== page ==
National Slavery and Human Trafficking Prevention Month

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January is National Slavery and Human Trafficking Prevention Month. The purpose of this campaign is to raise awareness of human trafficking both nationally and globally and to educate people on ways they can help bring an end to it.

#1 What is human trafficking?

The United Nations defines human trafficking as “the recruitment, transportation, transfer, harboring, or receipt of persons by improper means (such as force, abduction, fraud, or coercion) for an improper purpose including forced labor or sexual exploitation.” In other words, human trafficking is anytime human beings are treated as possessions to be controlled and exploited. The three most common types of human trafficking are sex trafficking, forced labor, and debt bondage.

#2 How often and where does human trafficking occur?

It is estimated that are around 40.3 million victims of human trafficking globally. It happens both in America and other countries. Many of these victims go unnoticed in public places like hair salons, fast food restaurants and bus lines. The sad reality is that all of us have likely encountered one of these victims — and had no idea.

#3 Who is vulnerable to human trafficking?

 While everyone is vulnerable to trafficking, certain groups are more vulnerable than others. One of these groups is “transient” people, including the homeless, runaway youth, and those transitioning through the foster system, etc. Traffickers often use promises of shelter, food and money as a lure for the homeless or other vulnerable populations into the horrendous world of trafficking.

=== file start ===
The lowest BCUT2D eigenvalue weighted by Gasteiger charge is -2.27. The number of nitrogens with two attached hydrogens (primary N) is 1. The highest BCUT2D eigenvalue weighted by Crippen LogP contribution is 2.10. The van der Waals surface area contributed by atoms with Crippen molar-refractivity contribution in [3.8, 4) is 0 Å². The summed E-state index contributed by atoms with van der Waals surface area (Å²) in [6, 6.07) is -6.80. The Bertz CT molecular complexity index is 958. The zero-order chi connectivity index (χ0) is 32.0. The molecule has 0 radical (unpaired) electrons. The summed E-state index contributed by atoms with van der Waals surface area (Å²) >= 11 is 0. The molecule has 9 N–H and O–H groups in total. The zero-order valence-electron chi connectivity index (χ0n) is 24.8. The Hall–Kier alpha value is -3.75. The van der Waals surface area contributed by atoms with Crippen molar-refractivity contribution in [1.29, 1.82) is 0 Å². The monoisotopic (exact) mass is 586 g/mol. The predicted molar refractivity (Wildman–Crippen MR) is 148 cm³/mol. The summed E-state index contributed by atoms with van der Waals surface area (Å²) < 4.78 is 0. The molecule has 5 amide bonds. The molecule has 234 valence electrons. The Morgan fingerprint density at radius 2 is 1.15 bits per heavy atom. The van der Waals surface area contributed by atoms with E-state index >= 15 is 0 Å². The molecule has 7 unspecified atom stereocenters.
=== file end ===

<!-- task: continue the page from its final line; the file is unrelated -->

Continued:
According to Thorn, an anti-trafficking organization:

  • Studies consistently report that 50-90% of child sex trafficking victims have been involved in the child welfare system
  • A study conducted by Covenant House New York found that 1/5 of the homeless youth they surveyed in the U.S. and Canada were victims of human trafficking
  • In 2017, an estimated 1 out of 7 endangered runaways reported to the National Center for Missing and Exploited Children were likely child sex trafficking victims
#4 What can I do to help raise awareness of human trafficking?

This Saturday, January 11th is National Human Trafficking Awareness Day. You can participate in this day by wearing blue to pledge your solidarity with victims of human trafficking. By raising awareness, you take steps to help bring an end to this heinous act. Don’t forget to use the hashtag #WearBlueDay on social media!

This month we’ll be looking at more of the harsh realities of human trafficking and learning ways you can bring awareness to your community. If you want to learn more about how you can identify victims of human trafficking, check out our course Red Flags!

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4th of July fireworks

The peak in alcohol sales is trending back downward as states start lifting stay-at-home restrictions and we move into the re-opening phase. That’s the good news. Traditionally, July 4th is a big drinking day, so even with social distancing, for many around the nation, alcohol will be involved.

Here are some things to keep in mind:

 

June 18, 2020